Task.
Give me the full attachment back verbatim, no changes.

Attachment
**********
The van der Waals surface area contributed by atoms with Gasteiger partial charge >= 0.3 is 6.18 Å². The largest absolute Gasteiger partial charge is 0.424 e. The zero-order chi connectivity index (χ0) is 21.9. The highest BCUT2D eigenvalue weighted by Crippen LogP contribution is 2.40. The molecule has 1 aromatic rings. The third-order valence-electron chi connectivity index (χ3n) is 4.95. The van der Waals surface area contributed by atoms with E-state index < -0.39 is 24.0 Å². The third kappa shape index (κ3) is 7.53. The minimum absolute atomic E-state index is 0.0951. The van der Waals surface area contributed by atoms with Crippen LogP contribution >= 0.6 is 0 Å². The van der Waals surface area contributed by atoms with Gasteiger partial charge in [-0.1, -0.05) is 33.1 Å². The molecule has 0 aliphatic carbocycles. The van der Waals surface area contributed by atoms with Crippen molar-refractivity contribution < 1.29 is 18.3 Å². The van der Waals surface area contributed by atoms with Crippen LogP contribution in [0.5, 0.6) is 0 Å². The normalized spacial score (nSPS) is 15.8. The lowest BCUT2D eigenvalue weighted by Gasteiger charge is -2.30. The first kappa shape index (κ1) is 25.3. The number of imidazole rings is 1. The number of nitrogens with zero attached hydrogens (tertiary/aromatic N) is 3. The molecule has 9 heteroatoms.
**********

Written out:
The van der Waals surface area contributed by atoms with Gasteiger partial charge >= 0.3 is 6.18 Å². The largest absolute Gasteiger partial charge is 0.424 e. The zero-order chi connectivity index (χ0) is 21.9. The highest BCUT2D eigenvalue weighted by Crippen LogP contribution is 2.40. The molecule has 1 aromatic rings. The third-order valence-electron chi connectivity index (χ3n) is 4.95. The van der Waals surface area contributed by atoms with E-state index < -0.39 is 24.0 Å². The third kappa shape index (κ3) is 7.53. The minimum absolute atomic E-state index is 0.0951. The van der Waals surface area contributed by atoms with Crippen LogP contribution >= 0.6 is 0 Å². The van der Waals surface area contributed by atoms with Gasteiger partial charge in [-0.1, -0.05) is 33.1 Å². The molecule has 0 aliphatic carbocycles. The van der Waals surface area contributed by atoms with Crippen molar-refractivity contribution < 1.29 is 18.3 Å². The van der Waals surface area contributed by atoms with Crippen LogP contribution in [0.5, 0.6) is 0 Å². The normalized spacial score (nSPS) is 15.8. The lowest BCUT2D eigenvalue weighted by Gasteiger charge is -2.30. The first kappa shape index (κ1) is 25.3. The number of imidazole rings is 1. The number of nitrogens with zero attached hydrogens (tertiary/aromatic N) is 3. The molecule has 9 heteroatoms.